The only people who fully saw through Proteus were, of course, the women. Spurgin’s excellent Sylvia was all coyness and class as she walked across the stage in the public streets of Milan, though when in the presence of her father she became demure, receding into the background. Sylvia came across most powerfully following the serenade, though. She stood at one end of the alley, looking down from her balcony before raising her eyes to meet those of Proteus, standing at the far end. Her straight-up calling-out of Proteus’s fickleness and emptiness dripped with scorn and force. Julia, meanwhile, was the production’s heart. In Verona, the dungaree-wearing Julia was – not unlike Proteus – full of energy that, here, manifested as anxiety. In contrast to the sassy, world-weary Lucetta, Julia fretted with her hands and displaced her unsurety onto the audience endearingly, first tearing up the letter that Lucetta had pointedly dropped and picked up in order to make a point, and then desperately sharing her piecing-together of the letter with the audience. But Potter’s Julia also had a fine line in self-aware wryness; no-one was a bigger critic of Julia than Julia herself, and as she shifted to Milan and took on the red cap that signified Sebastian, Julia kept largely to the edges of the stage, her asides to the audience representing the sense of loss – both of lover and of her own confidence – that prevented her from intervening or revealing herself. In their touching scene together, Sylvia’s kind words to Sebastian brought Julia slightly more out of herself, taking center stage and drawing comfort from the picture of Sylvia that she decided not to tear apart.

Alongside all of this was a sustained strand of hilarity amid the servant figures that drew comedy from the performance of duty. Mabe has simply marvelous comic timing, and his grumpy, put-upon Speed was a constant delight of huffing and muttering, which gave way to mischief when he demanded money from Proteus or delighted in slowly, painstakingly walking his dull master Valentine through Sylvia’s trick with the letter. But Speed met his match in Launce. Spurgin’s one-woman shows as Launce drew heavily on the audience (often co-opted as temporary dog-sitters, holding Crab’s empty leash) and on physical comedy with props, as with her demonstrative arguments with her own shoes, or her lovely set-piece leaning on her own staff. When the two were put together for Speed to read out the attributes of Launce’s intended from the local newspaper, Launce pulled Speed into exactly the kind of caustic commentary he was susceptible to giving, turning all of his acerbic remarks back on him as Launce embraced this entirely unsuitable love – before then getting his revenge by revealing he’d been keeping Speed all this time from going to meet his master. The small victories won by the servants against their masters felt earned. A shout-out, too, to Potter’s Eglamour, whose costume changes were introduced with the Mission: Impossible theme as Eglamour threw on trench coat and hat to begin his secret missions on Sylvia’s behalf.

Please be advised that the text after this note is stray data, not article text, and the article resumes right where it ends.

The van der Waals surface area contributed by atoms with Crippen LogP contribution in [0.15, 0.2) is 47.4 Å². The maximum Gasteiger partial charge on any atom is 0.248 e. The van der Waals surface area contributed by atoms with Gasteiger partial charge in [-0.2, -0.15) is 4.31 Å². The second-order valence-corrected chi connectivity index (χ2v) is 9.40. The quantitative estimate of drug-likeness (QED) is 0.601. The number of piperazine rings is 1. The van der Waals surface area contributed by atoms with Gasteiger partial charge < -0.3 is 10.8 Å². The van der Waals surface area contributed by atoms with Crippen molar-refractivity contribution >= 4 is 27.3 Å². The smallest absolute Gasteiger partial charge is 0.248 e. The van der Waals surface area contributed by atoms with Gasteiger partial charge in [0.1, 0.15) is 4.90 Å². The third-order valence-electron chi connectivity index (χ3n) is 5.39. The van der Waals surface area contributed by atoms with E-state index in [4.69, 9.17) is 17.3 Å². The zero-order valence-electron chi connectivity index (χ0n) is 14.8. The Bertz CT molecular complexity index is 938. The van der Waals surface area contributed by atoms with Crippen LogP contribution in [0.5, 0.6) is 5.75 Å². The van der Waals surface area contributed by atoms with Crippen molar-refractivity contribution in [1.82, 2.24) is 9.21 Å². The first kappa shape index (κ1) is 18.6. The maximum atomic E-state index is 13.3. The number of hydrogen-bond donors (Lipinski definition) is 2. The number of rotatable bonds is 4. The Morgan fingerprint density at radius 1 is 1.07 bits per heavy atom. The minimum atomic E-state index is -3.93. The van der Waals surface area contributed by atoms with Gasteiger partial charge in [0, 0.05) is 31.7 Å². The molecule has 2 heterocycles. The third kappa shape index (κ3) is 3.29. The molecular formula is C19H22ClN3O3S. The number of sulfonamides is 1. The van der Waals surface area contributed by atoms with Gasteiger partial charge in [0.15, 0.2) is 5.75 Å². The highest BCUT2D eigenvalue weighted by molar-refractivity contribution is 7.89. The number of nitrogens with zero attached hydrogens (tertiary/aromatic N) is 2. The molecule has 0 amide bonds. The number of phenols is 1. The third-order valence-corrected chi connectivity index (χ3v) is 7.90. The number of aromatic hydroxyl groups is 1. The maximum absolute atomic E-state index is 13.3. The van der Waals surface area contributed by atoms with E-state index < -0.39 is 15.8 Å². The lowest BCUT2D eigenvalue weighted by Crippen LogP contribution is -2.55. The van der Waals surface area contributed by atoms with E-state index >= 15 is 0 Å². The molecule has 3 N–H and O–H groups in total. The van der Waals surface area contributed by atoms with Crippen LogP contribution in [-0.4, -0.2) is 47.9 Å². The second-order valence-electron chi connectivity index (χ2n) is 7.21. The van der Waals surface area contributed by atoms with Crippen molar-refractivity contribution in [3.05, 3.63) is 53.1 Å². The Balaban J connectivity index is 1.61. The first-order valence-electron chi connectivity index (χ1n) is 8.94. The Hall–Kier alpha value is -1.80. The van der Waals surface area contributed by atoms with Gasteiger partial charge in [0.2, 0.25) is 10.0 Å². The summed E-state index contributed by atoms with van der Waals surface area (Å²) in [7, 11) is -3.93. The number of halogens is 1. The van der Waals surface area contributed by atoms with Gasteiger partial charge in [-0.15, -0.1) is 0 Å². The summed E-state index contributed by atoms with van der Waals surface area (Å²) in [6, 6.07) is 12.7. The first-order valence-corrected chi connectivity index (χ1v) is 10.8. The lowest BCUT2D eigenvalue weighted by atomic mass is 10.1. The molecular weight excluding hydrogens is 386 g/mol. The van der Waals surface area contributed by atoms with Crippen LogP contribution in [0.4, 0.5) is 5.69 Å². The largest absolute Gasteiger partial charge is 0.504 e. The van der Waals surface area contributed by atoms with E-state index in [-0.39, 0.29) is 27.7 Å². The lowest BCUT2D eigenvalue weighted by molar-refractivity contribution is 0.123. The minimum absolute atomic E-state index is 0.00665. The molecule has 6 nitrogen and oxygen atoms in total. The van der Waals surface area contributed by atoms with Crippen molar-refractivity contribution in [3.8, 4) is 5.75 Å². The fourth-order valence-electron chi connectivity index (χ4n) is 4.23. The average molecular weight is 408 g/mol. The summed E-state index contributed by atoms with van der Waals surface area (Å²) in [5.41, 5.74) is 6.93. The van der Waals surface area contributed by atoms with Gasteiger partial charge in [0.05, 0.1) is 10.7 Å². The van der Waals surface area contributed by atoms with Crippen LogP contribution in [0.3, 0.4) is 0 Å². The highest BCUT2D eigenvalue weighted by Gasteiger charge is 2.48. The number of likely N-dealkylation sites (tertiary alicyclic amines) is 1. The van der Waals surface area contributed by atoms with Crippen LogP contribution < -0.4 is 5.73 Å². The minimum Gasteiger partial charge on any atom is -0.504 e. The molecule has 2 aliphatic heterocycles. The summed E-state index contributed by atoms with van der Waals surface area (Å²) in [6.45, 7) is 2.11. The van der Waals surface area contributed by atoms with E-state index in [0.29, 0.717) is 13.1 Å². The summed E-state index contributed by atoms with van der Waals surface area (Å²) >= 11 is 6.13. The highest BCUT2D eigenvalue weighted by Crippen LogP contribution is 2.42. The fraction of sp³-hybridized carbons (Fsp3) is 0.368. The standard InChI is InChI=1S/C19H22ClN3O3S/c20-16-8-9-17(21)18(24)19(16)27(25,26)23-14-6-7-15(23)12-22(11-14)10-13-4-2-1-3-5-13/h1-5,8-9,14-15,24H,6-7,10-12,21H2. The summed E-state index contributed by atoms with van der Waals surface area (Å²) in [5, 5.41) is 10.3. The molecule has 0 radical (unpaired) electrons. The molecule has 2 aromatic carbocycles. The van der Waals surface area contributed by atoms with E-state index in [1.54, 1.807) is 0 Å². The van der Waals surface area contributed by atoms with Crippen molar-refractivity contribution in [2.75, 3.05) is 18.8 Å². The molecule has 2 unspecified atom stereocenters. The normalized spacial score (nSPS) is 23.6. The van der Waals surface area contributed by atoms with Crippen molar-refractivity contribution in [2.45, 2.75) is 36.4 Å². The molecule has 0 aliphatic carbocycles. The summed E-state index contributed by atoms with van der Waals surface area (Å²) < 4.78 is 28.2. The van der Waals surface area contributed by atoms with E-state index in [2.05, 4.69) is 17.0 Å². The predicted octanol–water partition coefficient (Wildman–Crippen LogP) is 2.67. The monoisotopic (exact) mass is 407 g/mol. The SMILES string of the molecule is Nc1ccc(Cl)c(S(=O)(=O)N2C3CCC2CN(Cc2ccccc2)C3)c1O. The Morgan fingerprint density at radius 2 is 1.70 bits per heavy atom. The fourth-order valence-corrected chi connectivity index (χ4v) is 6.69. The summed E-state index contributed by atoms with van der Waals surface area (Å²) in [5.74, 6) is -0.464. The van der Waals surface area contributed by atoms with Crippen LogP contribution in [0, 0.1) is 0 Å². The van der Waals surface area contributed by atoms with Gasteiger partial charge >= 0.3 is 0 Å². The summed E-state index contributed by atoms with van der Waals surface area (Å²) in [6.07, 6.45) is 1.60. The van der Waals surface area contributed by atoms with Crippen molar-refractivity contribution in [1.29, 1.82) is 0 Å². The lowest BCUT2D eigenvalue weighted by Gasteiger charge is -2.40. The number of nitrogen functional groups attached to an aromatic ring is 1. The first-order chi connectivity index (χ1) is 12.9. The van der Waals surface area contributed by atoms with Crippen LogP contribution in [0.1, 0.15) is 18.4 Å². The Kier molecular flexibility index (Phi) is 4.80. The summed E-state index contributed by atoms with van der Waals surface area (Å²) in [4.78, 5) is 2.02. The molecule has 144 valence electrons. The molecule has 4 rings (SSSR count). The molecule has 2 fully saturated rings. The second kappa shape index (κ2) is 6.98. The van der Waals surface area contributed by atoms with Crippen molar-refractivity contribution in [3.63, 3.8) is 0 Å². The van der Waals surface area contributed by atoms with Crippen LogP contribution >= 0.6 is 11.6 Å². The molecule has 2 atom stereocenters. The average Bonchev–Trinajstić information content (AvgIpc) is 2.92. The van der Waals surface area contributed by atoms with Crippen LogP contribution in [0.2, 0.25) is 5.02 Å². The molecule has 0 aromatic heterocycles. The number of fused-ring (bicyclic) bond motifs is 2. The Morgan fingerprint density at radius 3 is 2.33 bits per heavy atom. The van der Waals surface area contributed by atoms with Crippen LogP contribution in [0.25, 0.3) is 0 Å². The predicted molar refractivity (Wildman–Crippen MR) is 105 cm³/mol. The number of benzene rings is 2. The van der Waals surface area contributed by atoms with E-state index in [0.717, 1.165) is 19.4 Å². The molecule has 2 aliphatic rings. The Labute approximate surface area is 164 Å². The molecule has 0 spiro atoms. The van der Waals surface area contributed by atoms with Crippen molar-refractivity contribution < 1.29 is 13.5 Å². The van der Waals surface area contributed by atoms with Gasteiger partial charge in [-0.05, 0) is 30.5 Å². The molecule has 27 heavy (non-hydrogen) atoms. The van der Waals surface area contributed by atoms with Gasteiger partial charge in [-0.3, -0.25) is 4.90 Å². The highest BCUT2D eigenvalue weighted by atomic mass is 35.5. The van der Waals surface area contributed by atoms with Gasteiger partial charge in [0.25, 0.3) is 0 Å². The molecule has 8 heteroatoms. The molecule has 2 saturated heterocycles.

The shift to the outskirts of Milan began the production’s endgame, with the introduction of Knight’s surreal and supremely entertaining performance of the three Outlaws. Jumping between representations of a tiny, malicious Outlaw 1, a civilized Outlaw 2, and an enormous giant who was Outlaw 3 (I couldn’t help but think of Vizzini, Inigo, and Fezzik), Knight created the forest as a place of displaced souls; his evil little Outlaw 1 probably seemed like a good candidate for banishment, while Outlaw 3 was able to pick up the tiny Vespa tricycle on which the Outlaws rode. In encountering them, Valentine showed that he had learned the sad but necessary ability to lie, as he fitted himself to the moment and joined them, taking on the persona of a banished murderer. The Outlaws were a bit creepy – especially in the brief scene of Sylvia bound to the tricycle and being carried away by them – but fundamentally benign, with even malignant Outlaw 1 looking for forgiveness.